Luxology provides you with both direct and indirect lighting sources.
- Indirect lighting provides a global illumination or Luxology rendering model that uses the environment and existing geometry in the scene to provide shading.
- Direct lighting models utilize 3D lights to directly illuminate surfaces.
While these two models are computed separately, by default their results are added together to give the final shading result. Each model has specific advantages. When used together wisely, you can optimize both the speed and quality of your rendered images.
Direct light has the distinct advantage of providing the exact location of light so that when a pixel is evaluated the renderer can loop through the visible lights and add the appropriate shading values from each. This direct lighting approach gives very accurate lighting results very quickly. The disadvantage is that this model does not account for the effects of secondary lighting, such as bounced light or light coming from luminous surfaces. The number of samples per light only need go higher than one sample, when some amount of soft-edged shadows are intended. The wider the spread on the soft edge, the higher the sample value should be to provide reasonable quality.
In order to fully understand the illumination settings for Luxology rendering it is critical to first understand the technical process of indirect illumination. While it is intuitive to imagine light coming from a 3D light or a luminous surface and traveling to reach the surfaces and then bouncing around a room, the actual process of rendering with indirect illumination is quite the opposite. As the surface is evaluated, rays are cast outward from the surface randomly and evaluated when they strike other surfaces in the scene. The sum of those evaluations is what contributes to the color and brightness of the original surface.
To get a more precise idea of how indirect illumination is estimated at a point on a surface, imagine the top half of a transparent globe resting on the surface so that the point’s surface normal is poking through the North Pole. Rays are fired from the surface point through random points within each cell formed by the latitude and longitude grid lines, with one ray per cell. These rays go out and hit either other surfaces or the distant environment, and the average color that they see is the indirect irradiance estimate. (Irradiance is the technical term used for incoming light.)
Now imagine we need to shade a flat surface, and the environment image is all black except for one concentrated bright region. Each shading point on the surface sends rays as described above. For some points, maybe two of their rays hit the bright region, while for other points only one ray hits it and the rest of the rays see black. With some points getting twice the irradiance of others, you can predict that the surface will look quite splotchy if Irradiance Caching is on (or grainy if it is off). If, however, we subdivide the transparent hemispheres more finely (that is, use more rays), the number of hits and misses will be much more consistent between neighboring surface points, smoothing out the shading. While Luxology’s indirect illumination is based on this hemispheric sampling, there are two very different approaches to the use of these samples, Irradiance Caching and Monte Carlo.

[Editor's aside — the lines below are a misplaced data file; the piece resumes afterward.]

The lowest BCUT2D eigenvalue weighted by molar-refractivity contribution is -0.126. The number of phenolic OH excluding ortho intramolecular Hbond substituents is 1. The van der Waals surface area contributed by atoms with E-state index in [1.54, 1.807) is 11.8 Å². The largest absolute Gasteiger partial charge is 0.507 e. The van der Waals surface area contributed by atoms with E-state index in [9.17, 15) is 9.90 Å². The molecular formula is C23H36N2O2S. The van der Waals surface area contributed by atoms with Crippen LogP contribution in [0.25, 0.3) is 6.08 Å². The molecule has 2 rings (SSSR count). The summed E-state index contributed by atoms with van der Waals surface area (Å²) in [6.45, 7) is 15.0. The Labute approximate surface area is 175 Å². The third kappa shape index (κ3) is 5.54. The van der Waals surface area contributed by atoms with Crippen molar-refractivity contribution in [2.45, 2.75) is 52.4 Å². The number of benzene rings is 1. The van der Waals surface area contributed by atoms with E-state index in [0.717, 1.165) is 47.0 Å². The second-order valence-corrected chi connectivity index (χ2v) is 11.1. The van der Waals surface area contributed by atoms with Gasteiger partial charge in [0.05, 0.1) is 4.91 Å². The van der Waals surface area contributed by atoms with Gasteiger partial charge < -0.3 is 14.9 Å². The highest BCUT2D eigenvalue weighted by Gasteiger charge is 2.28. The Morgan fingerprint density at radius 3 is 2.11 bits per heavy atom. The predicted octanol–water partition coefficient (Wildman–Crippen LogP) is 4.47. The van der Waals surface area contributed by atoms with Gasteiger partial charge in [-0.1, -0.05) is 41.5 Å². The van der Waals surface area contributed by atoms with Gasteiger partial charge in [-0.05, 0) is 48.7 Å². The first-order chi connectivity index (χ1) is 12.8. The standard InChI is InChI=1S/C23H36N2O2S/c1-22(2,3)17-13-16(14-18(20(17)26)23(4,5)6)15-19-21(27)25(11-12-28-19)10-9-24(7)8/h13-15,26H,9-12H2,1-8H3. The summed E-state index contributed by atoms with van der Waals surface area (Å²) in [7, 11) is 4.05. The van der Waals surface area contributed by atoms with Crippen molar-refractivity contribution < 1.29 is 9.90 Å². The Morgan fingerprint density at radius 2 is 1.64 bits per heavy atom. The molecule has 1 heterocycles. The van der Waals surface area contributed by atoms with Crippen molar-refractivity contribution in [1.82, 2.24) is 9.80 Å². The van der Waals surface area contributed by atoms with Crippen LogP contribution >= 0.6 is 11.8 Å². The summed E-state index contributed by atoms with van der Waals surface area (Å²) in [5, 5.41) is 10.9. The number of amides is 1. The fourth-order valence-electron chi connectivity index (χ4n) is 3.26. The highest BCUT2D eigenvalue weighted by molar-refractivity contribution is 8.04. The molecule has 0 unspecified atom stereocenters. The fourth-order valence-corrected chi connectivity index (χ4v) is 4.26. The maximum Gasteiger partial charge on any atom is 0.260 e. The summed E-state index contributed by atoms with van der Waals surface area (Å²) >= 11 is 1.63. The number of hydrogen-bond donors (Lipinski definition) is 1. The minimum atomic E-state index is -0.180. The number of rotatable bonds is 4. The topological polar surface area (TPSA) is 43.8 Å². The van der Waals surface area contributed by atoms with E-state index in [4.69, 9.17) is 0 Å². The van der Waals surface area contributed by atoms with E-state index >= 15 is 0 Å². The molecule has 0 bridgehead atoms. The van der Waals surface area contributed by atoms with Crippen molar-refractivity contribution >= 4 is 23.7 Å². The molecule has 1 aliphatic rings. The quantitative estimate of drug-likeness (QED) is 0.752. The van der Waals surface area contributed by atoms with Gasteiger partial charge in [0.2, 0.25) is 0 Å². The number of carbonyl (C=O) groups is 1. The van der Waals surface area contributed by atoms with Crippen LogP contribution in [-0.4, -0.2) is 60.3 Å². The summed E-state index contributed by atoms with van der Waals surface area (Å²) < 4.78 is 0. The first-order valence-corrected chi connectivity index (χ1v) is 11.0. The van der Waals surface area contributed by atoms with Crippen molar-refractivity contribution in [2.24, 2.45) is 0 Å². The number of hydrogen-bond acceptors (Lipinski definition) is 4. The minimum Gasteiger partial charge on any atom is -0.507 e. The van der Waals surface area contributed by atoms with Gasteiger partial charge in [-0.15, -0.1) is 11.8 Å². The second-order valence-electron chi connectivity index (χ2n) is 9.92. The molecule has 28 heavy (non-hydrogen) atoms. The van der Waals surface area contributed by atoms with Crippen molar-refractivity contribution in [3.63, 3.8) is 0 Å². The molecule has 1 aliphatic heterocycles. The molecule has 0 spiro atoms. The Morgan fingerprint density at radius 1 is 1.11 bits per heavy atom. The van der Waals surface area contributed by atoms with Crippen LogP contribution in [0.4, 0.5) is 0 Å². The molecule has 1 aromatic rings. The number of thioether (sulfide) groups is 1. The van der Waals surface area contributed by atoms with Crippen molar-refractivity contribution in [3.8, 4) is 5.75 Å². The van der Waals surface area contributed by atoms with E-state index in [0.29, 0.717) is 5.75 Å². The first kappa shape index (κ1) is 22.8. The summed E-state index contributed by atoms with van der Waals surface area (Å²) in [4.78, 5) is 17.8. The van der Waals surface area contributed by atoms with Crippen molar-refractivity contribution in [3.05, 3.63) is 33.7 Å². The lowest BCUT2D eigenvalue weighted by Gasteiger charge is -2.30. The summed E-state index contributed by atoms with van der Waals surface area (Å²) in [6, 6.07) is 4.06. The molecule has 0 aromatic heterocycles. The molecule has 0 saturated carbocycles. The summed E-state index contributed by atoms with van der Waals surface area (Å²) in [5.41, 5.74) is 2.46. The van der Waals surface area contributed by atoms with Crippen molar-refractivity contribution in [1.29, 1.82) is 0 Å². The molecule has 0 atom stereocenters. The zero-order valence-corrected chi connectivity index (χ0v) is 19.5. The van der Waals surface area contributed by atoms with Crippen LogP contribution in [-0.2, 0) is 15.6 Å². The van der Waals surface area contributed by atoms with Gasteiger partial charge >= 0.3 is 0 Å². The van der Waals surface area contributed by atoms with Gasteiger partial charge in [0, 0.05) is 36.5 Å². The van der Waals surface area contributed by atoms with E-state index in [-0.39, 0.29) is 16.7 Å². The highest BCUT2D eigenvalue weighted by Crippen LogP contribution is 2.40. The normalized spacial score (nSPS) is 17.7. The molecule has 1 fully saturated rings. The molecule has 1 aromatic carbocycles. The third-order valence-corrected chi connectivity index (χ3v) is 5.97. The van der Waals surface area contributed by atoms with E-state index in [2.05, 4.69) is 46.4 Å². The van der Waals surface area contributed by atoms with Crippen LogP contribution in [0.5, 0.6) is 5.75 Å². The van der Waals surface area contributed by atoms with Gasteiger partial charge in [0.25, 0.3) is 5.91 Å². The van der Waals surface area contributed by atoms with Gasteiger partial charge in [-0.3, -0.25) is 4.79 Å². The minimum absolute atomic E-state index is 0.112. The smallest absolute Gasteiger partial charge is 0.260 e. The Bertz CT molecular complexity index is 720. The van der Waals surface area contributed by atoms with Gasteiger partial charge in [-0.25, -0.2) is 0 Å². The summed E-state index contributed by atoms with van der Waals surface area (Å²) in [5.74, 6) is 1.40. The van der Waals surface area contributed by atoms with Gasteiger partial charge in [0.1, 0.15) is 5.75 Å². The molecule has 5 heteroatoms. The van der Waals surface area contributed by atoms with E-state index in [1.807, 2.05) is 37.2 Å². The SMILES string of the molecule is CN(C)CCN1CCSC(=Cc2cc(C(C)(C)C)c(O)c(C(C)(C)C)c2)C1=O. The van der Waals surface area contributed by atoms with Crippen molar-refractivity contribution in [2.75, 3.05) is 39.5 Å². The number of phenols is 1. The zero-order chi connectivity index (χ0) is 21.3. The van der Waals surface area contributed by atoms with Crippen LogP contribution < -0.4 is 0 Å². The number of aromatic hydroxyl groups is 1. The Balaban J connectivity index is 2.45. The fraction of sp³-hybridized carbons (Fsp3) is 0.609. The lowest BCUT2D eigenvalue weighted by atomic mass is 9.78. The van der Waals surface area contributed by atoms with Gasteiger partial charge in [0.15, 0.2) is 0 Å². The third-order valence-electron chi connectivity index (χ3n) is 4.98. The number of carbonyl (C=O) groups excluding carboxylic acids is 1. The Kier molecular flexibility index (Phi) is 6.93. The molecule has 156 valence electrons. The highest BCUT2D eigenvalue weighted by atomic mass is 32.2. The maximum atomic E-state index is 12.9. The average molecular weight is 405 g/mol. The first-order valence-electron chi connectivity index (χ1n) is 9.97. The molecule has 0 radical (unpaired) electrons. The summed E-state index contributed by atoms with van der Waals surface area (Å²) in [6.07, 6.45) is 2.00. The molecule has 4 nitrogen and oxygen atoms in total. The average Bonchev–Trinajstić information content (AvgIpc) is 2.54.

Irradiance Caching Method
The default method of sampling uses a technique called Irradiance Caching. The concept behind this technique is that by leveraging a smaller number of more accurate samples and blending between them, you can achieve an image of perceived quality in a shorter amount of time than sampling every pixel with lesser quality, which often results in a "grainy" image. When Irradiance Caching is disabled, Luxology falls back to generating a hemispherical shading sample for every pixel in the image. Consider the number of rays you use, since this number is multiplied by the millions of pixels in your image. With Irradiance Caching active, Luxology intelligently samples the scene at strategic locations and then interpolates between them for a smoother overall final frame.
When using Irradiance Caching, any variance is spread across from sample to sample, which yields splotches. Irradiance Caching provides several approaches to reducing artifacts, which include increasing the number of rays, adding Super Sampling, and increasing the number of samples required to create a blend (Interpolation Values).
Monte Carlo Method
The Monte Carlo method uses a lower quality (fewer rays) sample at every single pixel whereas the Irradiance Caching method uses fewer much higher quality (more rays) samples and blends them together. When the samples are not accurate enough in Monte Carlo, there is significant variance from one pixel to the next and the image appears as "grainy." One remedy is to increase the number of rays per pixel, but this causes render time to increase dramatically. The Progressive Refinement Render mode uses the Monte Carlo method. It automatically fires additional rays per pixel such that the rendered image is continuously improved until you stop the process or a predefined amount of time has passed.